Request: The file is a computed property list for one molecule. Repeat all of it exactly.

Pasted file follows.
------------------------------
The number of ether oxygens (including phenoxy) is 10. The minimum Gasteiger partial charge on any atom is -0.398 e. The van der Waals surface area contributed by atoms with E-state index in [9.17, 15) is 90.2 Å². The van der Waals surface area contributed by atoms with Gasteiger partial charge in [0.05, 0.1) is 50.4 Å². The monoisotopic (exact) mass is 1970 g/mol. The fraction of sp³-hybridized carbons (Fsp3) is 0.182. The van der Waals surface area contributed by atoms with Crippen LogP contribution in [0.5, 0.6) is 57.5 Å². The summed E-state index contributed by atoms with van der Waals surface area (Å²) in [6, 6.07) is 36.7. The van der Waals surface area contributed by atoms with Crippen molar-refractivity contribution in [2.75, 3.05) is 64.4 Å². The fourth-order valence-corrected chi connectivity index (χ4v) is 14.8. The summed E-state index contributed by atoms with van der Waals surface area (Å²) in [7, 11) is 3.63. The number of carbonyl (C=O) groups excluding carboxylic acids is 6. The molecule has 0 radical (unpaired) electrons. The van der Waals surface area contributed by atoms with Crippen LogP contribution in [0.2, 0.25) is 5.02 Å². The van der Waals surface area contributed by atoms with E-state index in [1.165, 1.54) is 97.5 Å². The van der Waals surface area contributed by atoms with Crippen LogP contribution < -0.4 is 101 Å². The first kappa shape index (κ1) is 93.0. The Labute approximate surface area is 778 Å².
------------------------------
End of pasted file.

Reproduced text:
The number of ether oxygens (including phenoxy) is 10. The minimum Gasteiger partial charge on any atom is -0.398 e. The van der Waals surface area contributed by atoms with E-state index in [9.17, 15) is 90.2 Å². The van der Waals surface area contributed by atoms with Gasteiger partial charge in [0.05, 0.1) is 50.4 Å². The monoisotopic (exact) mass is 1970 g/mol. The fraction of sp³-hybridized carbons (Fsp3) is 0.182. The van der Waals surface area contributed by atoms with Crippen LogP contribution in [0.5, 0.6) is 57.5 Å². The summed E-state index contributed by atoms with van der Waals surface area (Å²) in [6, 6.07) is 36.7. The van der Waals surface area contributed by atoms with Crippen molar-refractivity contribution in [2.75, 3.05) is 64.4 Å². The fourth-order valence-corrected chi connectivity index (χ4v) is 14.8. The summed E-state index contributed by atoms with van der Waals surface area (Å²) in [7, 11) is 3.63. The number of carbonyl (C=O) groups excluding carboxylic acids is 6. The molecule has 0 radical (unpaired) electrons. The van der Waals surface area contributed by atoms with Crippen LogP contribution in [0.2, 0.25) is 5.02 Å². The van der Waals surface area contributed by atoms with E-state index in [1.165, 1.54) is 97.5 Å². The van der Waals surface area contributed by atoms with Crippen LogP contribution < -0.4 is 101 Å². The first kappa shape index (κ1) is 93.0. The Labute approximate surface area is 778 Å².